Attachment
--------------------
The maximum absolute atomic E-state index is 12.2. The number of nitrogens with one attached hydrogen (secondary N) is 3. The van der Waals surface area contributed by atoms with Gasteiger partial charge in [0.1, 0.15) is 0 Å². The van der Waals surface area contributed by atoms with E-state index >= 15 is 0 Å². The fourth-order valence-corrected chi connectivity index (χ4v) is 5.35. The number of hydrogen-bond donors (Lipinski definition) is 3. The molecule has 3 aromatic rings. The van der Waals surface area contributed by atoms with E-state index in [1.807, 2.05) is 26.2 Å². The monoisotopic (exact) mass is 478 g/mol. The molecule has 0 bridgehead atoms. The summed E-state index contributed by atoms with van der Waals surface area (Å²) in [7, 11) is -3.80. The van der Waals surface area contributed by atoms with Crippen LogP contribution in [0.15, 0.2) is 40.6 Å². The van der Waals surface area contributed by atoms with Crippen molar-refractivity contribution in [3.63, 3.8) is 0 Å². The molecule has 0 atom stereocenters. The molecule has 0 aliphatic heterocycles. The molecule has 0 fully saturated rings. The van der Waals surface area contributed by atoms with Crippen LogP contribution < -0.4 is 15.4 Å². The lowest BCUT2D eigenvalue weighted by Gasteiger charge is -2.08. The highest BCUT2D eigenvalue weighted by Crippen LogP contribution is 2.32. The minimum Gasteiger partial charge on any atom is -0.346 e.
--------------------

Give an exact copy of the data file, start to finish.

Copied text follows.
The maximum absolute atomic E-state index is 12.2. The number of nitrogens with one attached hydrogen (secondary N) is 3. The van der Waals surface area contributed by atoms with Gasteiger partial charge in [0.1, 0.15) is 0 Å². The van der Waals surface area contributed by atoms with E-state index >= 15 is 0 Å². The fourth-order valence-corrected chi connectivity index (χ4v) is 5.35. The number of hydrogen-bond donors (Lipinski definition) is 3. The molecule has 3 aromatic rings. The van der Waals surface area contributed by atoms with E-state index in [1.807, 2.05) is 26.2 Å². The monoisotopic (exact) mass is 478 g/mol. The molecule has 0 bridgehead atoms. The summed E-state index contributed by atoms with van der Waals surface area (Å²) in [7, 11) is -3.80. The van der Waals surface area contributed by atoms with Crippen LogP contribution in [0.15, 0.2) is 40.6 Å². The van der Waals surface area contributed by atoms with Crippen molar-refractivity contribution in [3.63, 3.8) is 0 Å². The molecule has 0 atom stereocenters. The molecule has 0 aliphatic heterocycles. The molecule has 0 fully saturated rings. The van der Waals surface area contributed by atoms with Crippen LogP contribution < -0.4 is 15.4 Å². The lowest BCUT2D eigenvalue weighted by Gasteiger charge is -2.08. The highest BCUT2D eigenvalue weighted by Crippen LogP contribution is 2.32. The minimum Gasteiger partial charge on any atom is -0.346 e.